- We tell people all the reasons why they will fail instead of supporting them to succeed.
- We’re all very hostile to people who earn more money than us.
It works the other way too: we’re hostile to those who earn less, grouping them together under the banner of ‘dole bludgers’ for not doing enough. Aussies’ “get your hand out of my pocket” attitude to people on welfare leads them to see welfare recipients as leeches, even when they have never met one.
All that a bit too vague?
- In 2003, Aussies pummeled rock singer Peter Garrett for joining politics after so many years singing about it. “Turn-coat,” they laughed.
- In 2010, Julia Gillard became Australia’s first female Prime Minister. All her wins and losses were “because she’s a woman,” they sneered.
- In 2012, the majority of the Australian population, along with its media and influential public figures laid a barrage of abuse towards Australians Olympians for winning a high number of Silver Medals at the London Games. “Pathetic,” they cried.
- In 2014, soccer team Melbourne Heart re-branded to Melbourne City. “Try-hards,” they dismissed.
- In 2015, Australia collectively laughed at rugby star Jarryd Hayne for accepting a high-paying deal to play in America’s NFL. “Sell out,” they snubbed.
Many Aussies spend their lives fearing judgement, burning bridges with friends and colleagues, and being intimidated rather than inspired when it comes to success.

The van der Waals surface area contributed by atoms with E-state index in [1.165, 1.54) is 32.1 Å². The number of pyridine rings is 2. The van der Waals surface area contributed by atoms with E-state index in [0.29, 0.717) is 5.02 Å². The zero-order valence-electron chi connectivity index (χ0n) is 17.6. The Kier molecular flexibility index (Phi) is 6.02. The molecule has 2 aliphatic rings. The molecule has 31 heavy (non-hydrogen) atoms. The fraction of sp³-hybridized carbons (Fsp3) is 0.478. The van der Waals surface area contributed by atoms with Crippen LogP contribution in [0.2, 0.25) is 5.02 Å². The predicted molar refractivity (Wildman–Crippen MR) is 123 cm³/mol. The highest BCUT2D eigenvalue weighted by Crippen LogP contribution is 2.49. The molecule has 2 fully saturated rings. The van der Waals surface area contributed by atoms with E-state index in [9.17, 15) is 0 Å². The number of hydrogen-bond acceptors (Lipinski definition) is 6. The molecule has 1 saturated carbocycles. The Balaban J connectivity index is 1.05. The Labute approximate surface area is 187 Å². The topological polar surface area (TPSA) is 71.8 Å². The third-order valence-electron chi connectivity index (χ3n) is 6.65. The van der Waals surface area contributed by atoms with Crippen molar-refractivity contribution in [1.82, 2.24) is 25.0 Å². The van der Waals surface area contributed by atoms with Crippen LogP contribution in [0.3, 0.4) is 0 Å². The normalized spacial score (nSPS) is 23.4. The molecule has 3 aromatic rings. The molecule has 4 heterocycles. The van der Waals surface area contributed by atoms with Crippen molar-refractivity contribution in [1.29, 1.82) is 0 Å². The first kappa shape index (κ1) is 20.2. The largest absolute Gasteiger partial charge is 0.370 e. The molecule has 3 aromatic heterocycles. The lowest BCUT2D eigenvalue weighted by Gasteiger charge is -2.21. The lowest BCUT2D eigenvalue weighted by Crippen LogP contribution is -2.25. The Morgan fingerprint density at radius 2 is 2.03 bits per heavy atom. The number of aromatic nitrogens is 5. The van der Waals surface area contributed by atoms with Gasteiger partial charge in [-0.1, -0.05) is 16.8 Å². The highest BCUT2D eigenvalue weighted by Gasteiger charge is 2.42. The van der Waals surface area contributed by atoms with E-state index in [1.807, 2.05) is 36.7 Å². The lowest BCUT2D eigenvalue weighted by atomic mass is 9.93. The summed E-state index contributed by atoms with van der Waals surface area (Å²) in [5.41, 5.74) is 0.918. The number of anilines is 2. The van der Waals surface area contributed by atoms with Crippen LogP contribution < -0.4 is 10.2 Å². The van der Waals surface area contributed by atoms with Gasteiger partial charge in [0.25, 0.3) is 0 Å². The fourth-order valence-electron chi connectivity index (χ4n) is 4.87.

The problem of Australia’s racist patriotism
In Australia, there is the often-held belief in Australia that if you exclaim your love for Australia you are a xenophobic bigot with a Southern Cross tattoo and a “fuck off we’re full” sticker on the back of your car. This is for three reasons. Firstly, when one proclaims a love for Australia, they are seen to be inadvertently supporting the imposition of European settlement on the traditional inhabitants of the land. Secondly, the people who usually make their love for Australia known so vocally are most often the Pauline Hanson supporters and Rise Up Australia neo-fascists on television (see below). And finally, there is a widespread Cultural Cringe embedded deep in the hearts of Australians—a subject I wrote in-depth about earlier this year.
This perception, while somewhat inaccurate, has made it shameful to express a love for your country. But for me, saying that I love Australia is not about banning migrants, it’s about welcoming them.
So how and why am I learning to love Oz?
I got home from 6 months in Europe on Christmas Eve 2015 and for the first time, I saw my homeland as a tourist. And I wanted to know everything about it. One aspect that really captivated me was my new perspective on Australia’s legendary pub rock scene from the 70’s, 80’s and 90’s. I grew up listening to these bands, artists and songwriters: Midnight Oil, Cold Chisel, Hunters and Collectors, Paul Kelly, Australian Crawl, INXS, Men At Work, Crowded House, and so on. They crafted grand narratives and intricate portraits about being Australian: what it is, what it means and where it comes from. I wanted to know how Paul Kelly could sound so patriotic and not get cut down by the rest of Australia.
What was unique about this era of Australian rock, one thing that tied all these musicians together, was their roots in Australian folk music. These bands spliced harmonica, electric guitar, acoustic guitar, unashamed Australian accents, drums with cowbells, and unpretentious low-key bass lines with storytelling and imagery of the Australian landscape. They sang of the struggles that characterised the Australian nation. Whether its the law, the family, gambling, success and failure, alcoholism, politics or the under-representation of the indigenous peoples of the Australian continent, they did everything but cut others down. Their music united people either in orating common struggles or sharing unknown ones.
The Great Australian Road